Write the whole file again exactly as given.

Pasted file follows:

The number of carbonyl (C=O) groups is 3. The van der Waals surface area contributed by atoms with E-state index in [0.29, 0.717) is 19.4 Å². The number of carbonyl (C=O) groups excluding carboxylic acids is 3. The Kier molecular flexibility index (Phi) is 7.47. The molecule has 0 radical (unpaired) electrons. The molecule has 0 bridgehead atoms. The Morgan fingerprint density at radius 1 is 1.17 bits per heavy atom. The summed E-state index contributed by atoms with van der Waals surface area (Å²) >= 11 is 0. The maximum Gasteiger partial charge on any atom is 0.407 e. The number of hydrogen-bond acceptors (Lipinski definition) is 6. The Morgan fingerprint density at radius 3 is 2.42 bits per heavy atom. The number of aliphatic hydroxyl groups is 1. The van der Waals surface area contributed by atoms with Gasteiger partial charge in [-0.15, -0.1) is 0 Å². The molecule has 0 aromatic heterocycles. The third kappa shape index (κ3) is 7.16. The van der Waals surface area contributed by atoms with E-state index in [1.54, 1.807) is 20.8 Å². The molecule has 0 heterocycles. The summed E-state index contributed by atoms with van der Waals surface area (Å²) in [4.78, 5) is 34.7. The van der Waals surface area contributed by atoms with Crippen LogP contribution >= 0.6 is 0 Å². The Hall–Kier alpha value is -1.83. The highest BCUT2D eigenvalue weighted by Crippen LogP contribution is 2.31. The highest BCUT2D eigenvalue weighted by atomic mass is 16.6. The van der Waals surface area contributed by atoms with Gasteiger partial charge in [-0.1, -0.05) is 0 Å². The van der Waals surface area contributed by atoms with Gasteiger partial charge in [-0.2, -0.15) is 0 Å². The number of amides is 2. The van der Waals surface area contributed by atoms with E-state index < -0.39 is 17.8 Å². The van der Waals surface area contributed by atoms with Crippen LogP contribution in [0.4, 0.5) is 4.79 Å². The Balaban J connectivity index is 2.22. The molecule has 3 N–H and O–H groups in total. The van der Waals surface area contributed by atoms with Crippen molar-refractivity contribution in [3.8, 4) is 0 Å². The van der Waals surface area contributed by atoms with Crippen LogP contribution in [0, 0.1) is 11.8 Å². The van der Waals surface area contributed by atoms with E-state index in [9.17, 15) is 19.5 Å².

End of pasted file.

The number of carbonyl (C=O) groups is 3. The van der Waals surface area contributed by atoms with E-state index in [0.29, 0.717) is 19.4 Å². The number of carbonyl (C=O) groups excluding carboxylic acids is 3. The Kier molecular flexibility index (Phi) is 7.47. The molecule has 0 radical (unpaired) electrons. The molecule has 0 bridgehead atoms. The Morgan fingerprint density at radius 1 is 1.17 bits per heavy atom. The summed E-state index contributed by atoms with van der Waals surface area (Å²) >= 11 is 0. The maximum Gasteiger partial charge on any atom is 0.407 e. The number of hydrogen-bond acceptors (Lipinski definition) is 6. The Morgan fingerprint density at radius 3 is 2.42 bits per heavy atom. The number of aliphatic hydroxyl groups is 1. The van der Waals surface area contributed by atoms with Gasteiger partial charge in [-0.15, -0.1) is 0 Å². The molecule has 0 aromatic heterocycles. The third kappa shape index (κ3) is 7.16. The van der Waals surface area contributed by atoms with E-state index in [1.54, 1.807) is 20.8 Å². The molecule has 0 heterocycles. The summed E-state index contributed by atoms with van der Waals surface area (Å²) in [4.78, 5) is 34.7. The van der Waals surface area contributed by atoms with Crippen LogP contribution >= 0.6 is 0 Å². The Hall–Kier alpha value is -1.83. The highest BCUT2D eigenvalue weighted by Crippen LogP contribution is 2.31. The highest BCUT2D eigenvalue weighted by atomic mass is 16.6. The van der Waals surface area contributed by atoms with Gasteiger partial charge in [-0.1, -0.05) is 0 Å². The van der Waals surface area contributed by atoms with Gasteiger partial charge in [-0.2, -0.15) is 0 Å². The number of amides is 2. The van der Waals surface area contributed by atoms with E-state index < -0.39 is 17.8 Å². The van der Waals surface area contributed by atoms with Crippen LogP contribution in [0.4, 0.5) is 4.79 Å². The Balaban J connectivity index is 2.22. The molecule has 3 N–H and O–H groups in total. The van der Waals surface area contributed by atoms with Crippen molar-refractivity contribution in [3.8, 4) is 0 Å². The van der Waals surface area contributed by atoms with Crippen LogP contribution in [0, 0.1) is 11.8 Å². The van der Waals surface area contributed by atoms with E-state index in [9.17, 15) is 19.5 Å².